The picture above is the result of practicing yoga semi-regularly for over two years. I don’t have photographic evidence from the first time I tried pigeon, so you’ll just have to imagine. Practicing yoga when you’re inflexible is a lesson in patience and small victories. I wasn’t comfortable sitting cross-legged for most of my life; even as a little kid, I remember folding my legs to one side while all the other kids had theirs crossed. So the picture below – which I’ve heard some yoga teachers refer to as “easy sitting pose” – is a vast improvement over, oh, about the first 25 years of my life.
Yep, that’s the pose you often start yoga class in, the one where a lot of people have their knees flat on the ground. So, fellow inflexible people, say it with me: “what do you mean, ‘easy’ sitting pose?” Honestly, this was the main thing that held me back from starting yoga. Not the advanced, super bendy poses; I knew they were far out of reach, and didn’t (still don’t) aspire to them. But the poses that were supposed to be “basic” and “easy”, those didn’t feel so basic and easy to my tight hamstrings and stiff hips.
If you’re in the same place, I’m not going to promise that yoga will make you flexible almost instantly, or that you’ll be able to do the splits within a year, or anything like that. It obviously didn’t happen for me. Actually, I’m not here to give you a pep talk at all. Yoga is still hard for me. Some days it can be relaxing, but some days it just sucks.
So why do I keep doing yoga? I think it’s just because I started. I would have been equally bad at Pilates or dance or plain old stretching if I’d picked any of them to help with flexibility, but I started with yoga so that’s what I kept doing. I think it’s important to do some things because they’re hard – i.e., yoga will be hard because I’m inflexible, but I want to be less inflexible; therefore I should do yoga because it’s the right kind of hard to get me closer to what I want.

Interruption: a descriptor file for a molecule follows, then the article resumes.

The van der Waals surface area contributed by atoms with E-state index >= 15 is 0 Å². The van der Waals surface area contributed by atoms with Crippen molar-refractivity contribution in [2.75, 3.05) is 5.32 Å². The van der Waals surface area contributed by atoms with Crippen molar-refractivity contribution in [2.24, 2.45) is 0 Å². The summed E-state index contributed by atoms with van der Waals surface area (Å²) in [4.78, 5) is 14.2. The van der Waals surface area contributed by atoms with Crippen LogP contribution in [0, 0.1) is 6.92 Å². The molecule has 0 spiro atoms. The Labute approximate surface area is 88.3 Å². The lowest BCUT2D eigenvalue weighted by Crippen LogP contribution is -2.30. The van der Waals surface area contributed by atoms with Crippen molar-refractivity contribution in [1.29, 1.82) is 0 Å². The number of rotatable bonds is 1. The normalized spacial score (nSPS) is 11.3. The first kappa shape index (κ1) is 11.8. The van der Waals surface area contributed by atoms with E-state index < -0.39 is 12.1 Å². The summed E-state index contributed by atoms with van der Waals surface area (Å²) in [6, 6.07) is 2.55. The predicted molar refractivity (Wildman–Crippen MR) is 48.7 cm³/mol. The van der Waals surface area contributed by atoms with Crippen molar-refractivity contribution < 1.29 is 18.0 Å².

But also, there’s freedom in doing something you’re objectively awful at. I have no hope of competing with others (yeah, yoga isn’t a competition, but also I’m not very yogic), and no expectation of quick and/or drastic improvement. This leaves me free to focus on what I’m doing in the immediate moment and get “in the zone”. Usually I find the zone while working on something complex that I’m good at; this is the complete opposite, something simple that I’m bad at. It doesn’t seem like the zone belongs in yoga (and it often doesn’t happen), but it does. I think “the zone” is just the feeling of dedicated work, and that’s something I could always practice more.
This might make it sound like I practice yoga for mental benefits, and to some extent that’s true, but honestly there are other activities that give me the same mental benefits. I’m not going to tell you the reason to do yoga when you’re inflexible is mental rather than physical. I stay with yoga for the same reason I started: I decided my inflexibility was limiting me in some areas, and decided to work on it until that was no longer true. Yoga is the right kind of hard for me, for now, and if I ever decide that’s not true I’ll stop. So, inflexible people, I’m not here to tell you why you need to do yoga. I think you should find the right kind of hard for you.